Leveraging Social Networks for Job Referrals in India
- Job seekers
- Social networks
- Recruitment and hiring
- Performance-based pay
Many firms rely on social networks to find potential employees, and to find out more information about them. In Kolkata, India, researchers tested whether using social networks for recruitment was an effective strategy for finding highly qualified candidates in a laboratory setting. They found that high-ability participants only referred high-skilled candidates when offered performance incentives, and low-ability participants failed to refer high-skilled candidates under any incentive structure.
Finding capable staff is a common challenge for firms. Subsequently, many firms rely on social contacts both to make finding candidates easier, as well as to tap into an additional source of information about potential employees. However, it is unclear whether individuals in social networks that are formed primarily to improve risk-sharingas is common in developing countrieshave the right information to identify good job-specific matches. Also, if people in these social networks are capable of identifying good matches, will they necessarily share this information with employers? For example, there may be social norms within a network that encourage an employee to refer a poorly-qualified relative rather than the person they believe to be most qualified for the job. Are referrals through social networks actually an effective way to improve efficiency in the hiring process?
Context of the evaluation
This study takes place in a residential area of Kolkata, India. Many of the study participants worked in informal and casual labor markets, where employment is often temporary and uncertain. Researchers sought to create a close approximation of these conditions by offering small amounts of money for short-term tasks in an experimental setting.
Details of the intervention
This study examined the job referral process in a laboratory setting. A temporary laboratory was set up in Kolkata, India and a random sample of households was invited to participate through door-to-door solicitation. Sampled households were offered a fixed wage if they sent an adult male household member to the nearby study site. Upon arrival at the study site, individuals were asked to complete a survey that included questions on demographics, labor force participation, social networks, and two measures of cognitive ability: the digit span test and raven's matrices. Individuals were also asked to complete one (randomly chosen) task: one task emphasized cognitive ability while a second task emphasized pure effort. In the cognitive test, which was the focus of the study, participants were asked to design a set of four different "quilts" by arranging a group of colored swatches according to a set of logical rules.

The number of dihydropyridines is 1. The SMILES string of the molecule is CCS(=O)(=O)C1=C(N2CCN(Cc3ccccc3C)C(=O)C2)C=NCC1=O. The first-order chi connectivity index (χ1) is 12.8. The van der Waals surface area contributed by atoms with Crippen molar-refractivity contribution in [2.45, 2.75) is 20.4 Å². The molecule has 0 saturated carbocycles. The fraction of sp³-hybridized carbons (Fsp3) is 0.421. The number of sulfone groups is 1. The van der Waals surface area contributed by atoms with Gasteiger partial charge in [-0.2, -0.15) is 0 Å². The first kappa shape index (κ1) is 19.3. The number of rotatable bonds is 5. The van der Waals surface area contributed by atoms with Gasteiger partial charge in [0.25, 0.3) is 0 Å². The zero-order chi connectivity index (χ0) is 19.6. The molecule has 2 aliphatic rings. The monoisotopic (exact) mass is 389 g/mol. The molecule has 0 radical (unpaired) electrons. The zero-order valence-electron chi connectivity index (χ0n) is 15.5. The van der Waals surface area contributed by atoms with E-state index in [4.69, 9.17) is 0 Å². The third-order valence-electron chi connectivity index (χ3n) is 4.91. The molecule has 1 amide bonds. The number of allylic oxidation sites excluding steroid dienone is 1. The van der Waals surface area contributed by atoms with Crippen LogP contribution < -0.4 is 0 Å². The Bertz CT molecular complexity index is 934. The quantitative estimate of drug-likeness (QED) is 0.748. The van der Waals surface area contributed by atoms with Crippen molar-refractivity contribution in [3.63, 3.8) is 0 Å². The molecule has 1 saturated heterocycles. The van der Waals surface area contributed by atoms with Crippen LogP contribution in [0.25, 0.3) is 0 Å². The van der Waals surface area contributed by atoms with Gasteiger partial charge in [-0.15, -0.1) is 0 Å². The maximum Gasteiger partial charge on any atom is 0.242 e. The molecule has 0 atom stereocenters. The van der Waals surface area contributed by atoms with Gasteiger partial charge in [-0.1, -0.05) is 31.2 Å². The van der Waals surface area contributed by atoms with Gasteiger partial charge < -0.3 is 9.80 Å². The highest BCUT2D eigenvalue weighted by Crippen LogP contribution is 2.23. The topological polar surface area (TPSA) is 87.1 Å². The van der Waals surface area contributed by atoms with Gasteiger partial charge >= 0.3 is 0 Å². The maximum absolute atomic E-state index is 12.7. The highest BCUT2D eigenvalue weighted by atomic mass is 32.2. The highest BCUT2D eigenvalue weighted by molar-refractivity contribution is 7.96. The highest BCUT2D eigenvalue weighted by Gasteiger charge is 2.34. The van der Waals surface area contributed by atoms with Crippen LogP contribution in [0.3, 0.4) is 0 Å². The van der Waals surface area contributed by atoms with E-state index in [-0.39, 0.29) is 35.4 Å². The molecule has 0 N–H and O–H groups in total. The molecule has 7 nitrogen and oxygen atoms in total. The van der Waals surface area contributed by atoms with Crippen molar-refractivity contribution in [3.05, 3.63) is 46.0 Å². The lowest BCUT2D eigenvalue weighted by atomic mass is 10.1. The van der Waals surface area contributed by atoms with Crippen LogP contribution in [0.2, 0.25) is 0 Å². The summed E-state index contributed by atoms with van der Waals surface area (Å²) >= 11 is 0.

At the end of the experiment, individuals were paid Rs. 135 (US$3) for their participation. They were also invited to return with a male friend or family member between 18 and 60 years of age, and were offered payment for making the reference. While everyone was asked to refer a friend who would be highly skilled at the job, payment was randomized along two dimensions: the amount of fixed pay and whether the pay could depend on the referral's performance. There were five treatment groups in total:
|Fixed Component (Rs.)
|Performance Component (Rs.)
|Number of OPs
|Low performance pay
|High performance pay
|Very low fixed pay
|Low fixed pay
|High fixed pay
When the original participants (OPs) returned with their referrals, the referrals were asked to perform the cognitive ability and pure effort task. Meanwhile, the OPs filled out a short interim survey about the process they went through in recruiting referrals.
Results and policy lessons
Without the proper enticements, social networks may provide incentives to refer less qualified workers. Firms must counterbalance these incentives in order to effectively use existing employees to improve the hiring process.
Fixed fees vs. performance pay: The amount of the fixed fee did not impact the referral process. In contrast, when individuals were offered performance pay, they were more likely to refer a higher skilled connectionOPs in the high performance pay treatment were 7 percentage points less likely to refer relatives and 8 percentage points more likely to refer coworkers.
Referral performance: Analysis of referrals' performance on the cognitive task suggests that high-performing OPs were capable of selecting individuals who were themselves highly skilled. However, these high-ability individuals only referred high-ability people when properly incentivized, i.e. when they were offered a contract in which their own pay was indexed to the referral's performance. Low-ability OPs, on the other hand, showed little capacity to recruit high-performing referrals.